Ralph scent targets mall prowlers

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Cosmair wants to move young adults from the food court to the cosmetics counter with the launch of a new Ralph Lauren fragrance.

The scent, Ralph, will reach 1,500 U.S. department stores in September, backed by a marketing effort aimed at 15- to 25-year-old women. Cosmair would not release figures, but the total marketing effort -- including advertising, events and sampling -- is estimated at $18 million.

For Lauren, Ralph is a growth opportunity that doesn't cannibalize its other brands, said Andrea Robinson, general manager worldwide for Ralph Lauren Fragrances. Lauren has been strong among men with its Polo and Polo Sport fragrances, but did not have the same position among women until the 1998 introduction of Romance, she said.

"As marketers, we had to look to diversify the fragrance portfolio . . . It's hard to ignore that [teen] population," Ms. Robinson said.

GROWING DEMOGRAPHIC

The U.S. teen population is the fastest growing demographic segment today, said Doreen Bollhofer, assistant VP-product marketing. Not only are their numbers growing, but teens are also heavy spenders and influence fashion trends, even among 40-year-olds, she said.

"There's a whole world being built to affect this influencer," Ms. Robinson said.

The fragrance itself is a "colorful floral" with citrus, floral and fruit notes meant to appeal to young adults. The line will launch with a full bath line to tap teens' interest in toiletries, even when they don't spritz on cologne. The products include It Rocks bath crystals, You've Got Gel body wash and Goodbye Dry body lotion. Prices will start at $20 for body wash up to $49.50 for eau de toilette spray.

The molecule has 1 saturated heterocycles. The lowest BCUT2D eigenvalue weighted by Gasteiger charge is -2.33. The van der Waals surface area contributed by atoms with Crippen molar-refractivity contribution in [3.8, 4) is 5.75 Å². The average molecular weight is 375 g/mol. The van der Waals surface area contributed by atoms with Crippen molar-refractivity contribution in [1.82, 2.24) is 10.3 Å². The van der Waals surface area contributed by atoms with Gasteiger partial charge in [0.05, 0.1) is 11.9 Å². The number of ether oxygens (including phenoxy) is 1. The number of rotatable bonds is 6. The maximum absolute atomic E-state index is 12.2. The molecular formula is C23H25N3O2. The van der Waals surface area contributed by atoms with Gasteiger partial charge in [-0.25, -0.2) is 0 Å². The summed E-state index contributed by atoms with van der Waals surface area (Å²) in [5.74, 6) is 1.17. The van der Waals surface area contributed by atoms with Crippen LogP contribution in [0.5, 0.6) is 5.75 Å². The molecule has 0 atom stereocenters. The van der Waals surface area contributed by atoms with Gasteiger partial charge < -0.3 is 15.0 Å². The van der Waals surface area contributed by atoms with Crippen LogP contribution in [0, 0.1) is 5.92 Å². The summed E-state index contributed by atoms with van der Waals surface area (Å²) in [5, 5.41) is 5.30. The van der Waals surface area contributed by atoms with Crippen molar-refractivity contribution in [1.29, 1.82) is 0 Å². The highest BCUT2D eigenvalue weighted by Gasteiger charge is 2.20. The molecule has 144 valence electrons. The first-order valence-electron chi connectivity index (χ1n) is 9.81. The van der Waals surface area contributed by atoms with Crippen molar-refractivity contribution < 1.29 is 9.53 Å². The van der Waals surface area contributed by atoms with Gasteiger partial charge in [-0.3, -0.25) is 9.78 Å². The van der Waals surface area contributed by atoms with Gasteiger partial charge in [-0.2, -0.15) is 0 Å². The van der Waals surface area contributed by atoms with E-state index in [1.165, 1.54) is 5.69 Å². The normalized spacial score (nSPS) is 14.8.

Print ads from Carlson & Partners, New York, will break in the September issue of Vogue and will appear widely in October fashion and teen lifestyle books such as CosmoGirl, Teen People and YM. TV spots will follow on Sept. 17, mainly on cable channels such as MTV, and spot buys on network programs with strong teen appeal. Other plans for the launch are still in development, but may include tie-ins with Apple Corp.'s Macintosh computers and teen-oriented events and entertainment properties.

The campaign will include a strong sampling and events element, meant to drive teen girls from their usual spots in the mall into the department stores. Sampling vehicles will include a scented "snap bracelet" -- a teal blue feathered wristband that coils around the wearer's arm when it's snapped on the wrist -- which will be distributed by street teams outside department stores.

Teens are infamous mall prowlers, but have typically shunned large department stores. A study last year from Teenage Research Unlimited estimated teens visit the mall five times a month on average, but only walk into a department store three times in the same time period.

That would shut prestige marketers out of a market segment that spent nearly $153 billion last year, according to Teenage Research. Cosmair's research found teen girls spend an average of $85 weekly on cosmetics and toiletries.

Cosmair is one of several prestige fragrance marketers vying for teen-agers' attention. Liz Claiborne Cosmetics went the same route last September when it launched Candie's and Candie's for Men, a line of fragrances and toiletries aimed at 12- to 24-year-olds under a licensing agreement with the apparel company. That launch also included non-traditional sampling to drive teens into department stores, including distributing scented temporary tattoos as testers (AA, April 12, 1999).

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